November 2, 2006
Professional Reading: What Happens When Factual Recitals in Court Opinions Are Inaccurate?
NYU Prof Jacob Jacoby has uploaded Judicial Opinions as Minefields of Misinformation: Antecedents, Consequences and Remedies to the SSRN depository. Here's the abstract of this very interesting study:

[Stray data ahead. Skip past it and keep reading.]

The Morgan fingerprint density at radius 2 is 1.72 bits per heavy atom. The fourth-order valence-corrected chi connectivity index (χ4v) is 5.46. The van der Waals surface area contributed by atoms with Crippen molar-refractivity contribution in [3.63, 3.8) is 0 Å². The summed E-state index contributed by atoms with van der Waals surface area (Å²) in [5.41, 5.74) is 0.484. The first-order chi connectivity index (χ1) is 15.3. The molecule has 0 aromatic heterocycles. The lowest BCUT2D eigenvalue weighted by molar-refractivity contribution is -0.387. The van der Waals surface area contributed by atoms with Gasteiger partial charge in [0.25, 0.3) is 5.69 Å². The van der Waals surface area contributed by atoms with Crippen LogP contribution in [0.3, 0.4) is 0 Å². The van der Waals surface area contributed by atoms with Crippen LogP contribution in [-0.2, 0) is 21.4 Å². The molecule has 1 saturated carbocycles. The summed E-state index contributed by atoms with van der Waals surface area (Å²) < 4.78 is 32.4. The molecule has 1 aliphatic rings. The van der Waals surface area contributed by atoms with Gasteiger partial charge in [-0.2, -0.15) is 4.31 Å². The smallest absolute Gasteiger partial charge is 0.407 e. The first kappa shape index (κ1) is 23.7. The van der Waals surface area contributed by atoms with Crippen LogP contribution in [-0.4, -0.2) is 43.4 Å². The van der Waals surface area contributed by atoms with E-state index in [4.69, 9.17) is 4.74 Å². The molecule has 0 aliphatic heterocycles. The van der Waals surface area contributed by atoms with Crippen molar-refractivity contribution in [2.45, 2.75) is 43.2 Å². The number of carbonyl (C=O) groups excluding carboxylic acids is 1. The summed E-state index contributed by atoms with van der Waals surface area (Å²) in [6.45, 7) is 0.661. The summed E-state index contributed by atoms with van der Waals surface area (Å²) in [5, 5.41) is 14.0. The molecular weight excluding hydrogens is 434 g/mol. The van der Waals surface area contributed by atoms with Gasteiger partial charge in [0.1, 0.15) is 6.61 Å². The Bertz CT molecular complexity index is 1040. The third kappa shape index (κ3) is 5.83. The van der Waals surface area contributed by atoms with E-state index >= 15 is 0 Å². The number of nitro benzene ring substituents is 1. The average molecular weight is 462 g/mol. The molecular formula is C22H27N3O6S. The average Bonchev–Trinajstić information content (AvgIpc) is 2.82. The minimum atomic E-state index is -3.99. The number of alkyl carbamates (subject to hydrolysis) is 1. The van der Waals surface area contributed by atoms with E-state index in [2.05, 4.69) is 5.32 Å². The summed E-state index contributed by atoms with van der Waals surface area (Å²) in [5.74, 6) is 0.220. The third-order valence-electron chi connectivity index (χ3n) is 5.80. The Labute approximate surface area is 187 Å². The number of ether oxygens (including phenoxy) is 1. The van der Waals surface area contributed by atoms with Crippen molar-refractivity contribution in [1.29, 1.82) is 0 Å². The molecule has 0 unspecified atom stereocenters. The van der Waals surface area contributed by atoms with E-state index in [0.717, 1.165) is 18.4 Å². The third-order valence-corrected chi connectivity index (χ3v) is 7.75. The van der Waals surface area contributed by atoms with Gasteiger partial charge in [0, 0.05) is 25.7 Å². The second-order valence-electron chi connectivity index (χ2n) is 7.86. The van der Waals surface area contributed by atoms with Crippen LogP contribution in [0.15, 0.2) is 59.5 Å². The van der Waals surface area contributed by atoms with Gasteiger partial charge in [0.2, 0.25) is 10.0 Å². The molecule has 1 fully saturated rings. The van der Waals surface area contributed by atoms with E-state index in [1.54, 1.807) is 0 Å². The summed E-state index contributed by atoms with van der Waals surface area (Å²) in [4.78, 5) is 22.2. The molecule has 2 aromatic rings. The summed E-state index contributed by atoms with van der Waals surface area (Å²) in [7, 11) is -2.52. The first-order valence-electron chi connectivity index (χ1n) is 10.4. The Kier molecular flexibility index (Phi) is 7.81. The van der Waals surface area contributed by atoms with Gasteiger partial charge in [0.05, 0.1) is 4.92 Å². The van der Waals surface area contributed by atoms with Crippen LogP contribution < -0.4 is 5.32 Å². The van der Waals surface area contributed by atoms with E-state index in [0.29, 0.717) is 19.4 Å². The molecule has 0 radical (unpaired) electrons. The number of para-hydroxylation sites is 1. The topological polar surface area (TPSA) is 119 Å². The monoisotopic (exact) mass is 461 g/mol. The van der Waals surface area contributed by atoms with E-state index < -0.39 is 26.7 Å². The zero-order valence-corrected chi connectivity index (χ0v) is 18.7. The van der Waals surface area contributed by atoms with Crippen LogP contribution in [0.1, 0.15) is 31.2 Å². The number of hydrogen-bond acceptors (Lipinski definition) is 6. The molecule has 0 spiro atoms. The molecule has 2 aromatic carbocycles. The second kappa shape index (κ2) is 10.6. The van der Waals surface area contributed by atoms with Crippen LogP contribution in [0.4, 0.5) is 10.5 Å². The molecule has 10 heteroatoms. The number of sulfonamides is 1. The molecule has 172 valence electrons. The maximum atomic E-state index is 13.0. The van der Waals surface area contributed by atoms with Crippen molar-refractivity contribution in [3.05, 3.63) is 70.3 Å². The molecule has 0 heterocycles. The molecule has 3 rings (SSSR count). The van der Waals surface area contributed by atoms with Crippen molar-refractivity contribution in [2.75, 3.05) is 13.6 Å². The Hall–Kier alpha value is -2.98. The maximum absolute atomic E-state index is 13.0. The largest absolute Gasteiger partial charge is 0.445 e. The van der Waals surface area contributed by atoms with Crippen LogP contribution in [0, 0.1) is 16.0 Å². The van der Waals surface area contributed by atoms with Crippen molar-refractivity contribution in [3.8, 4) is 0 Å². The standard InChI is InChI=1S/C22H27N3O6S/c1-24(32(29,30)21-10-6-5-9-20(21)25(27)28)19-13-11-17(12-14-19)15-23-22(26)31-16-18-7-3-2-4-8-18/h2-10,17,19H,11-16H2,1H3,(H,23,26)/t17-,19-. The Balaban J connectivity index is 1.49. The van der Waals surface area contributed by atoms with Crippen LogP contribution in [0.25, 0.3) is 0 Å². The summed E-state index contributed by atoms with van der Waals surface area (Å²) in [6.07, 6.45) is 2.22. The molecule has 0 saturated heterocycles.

Discussing factors that may make judicial opinions a minefield of misinformation, Seventh Circuit Judge Richard Posner hypothesizes . . . judges' knowledge of the world . . . relevant to legal decision making, derives to a significant degree from judicial opinions that, he suggests, may often be systematically unreliable sources of information. To test this hypothesis, Judge Posner urges academic commentators to expand their study of cases beyond judicial opinions . . . [and] get hold of the briefs and record to check the accuracy of the factual recitals in the opinion. Doing as Judge Posner proposes yields support for his hypothesis. The analysis also reveals that where a court's factual recitals do not comport with the underlying record, the negative effects can extend beyond the delivery of justice in the instant matter to denigrating subsequent case law and generating other adverse effects as well. After considering the antecedents and consequents of erroneous factual recitals, remedies are suggested for mitigating the problem.
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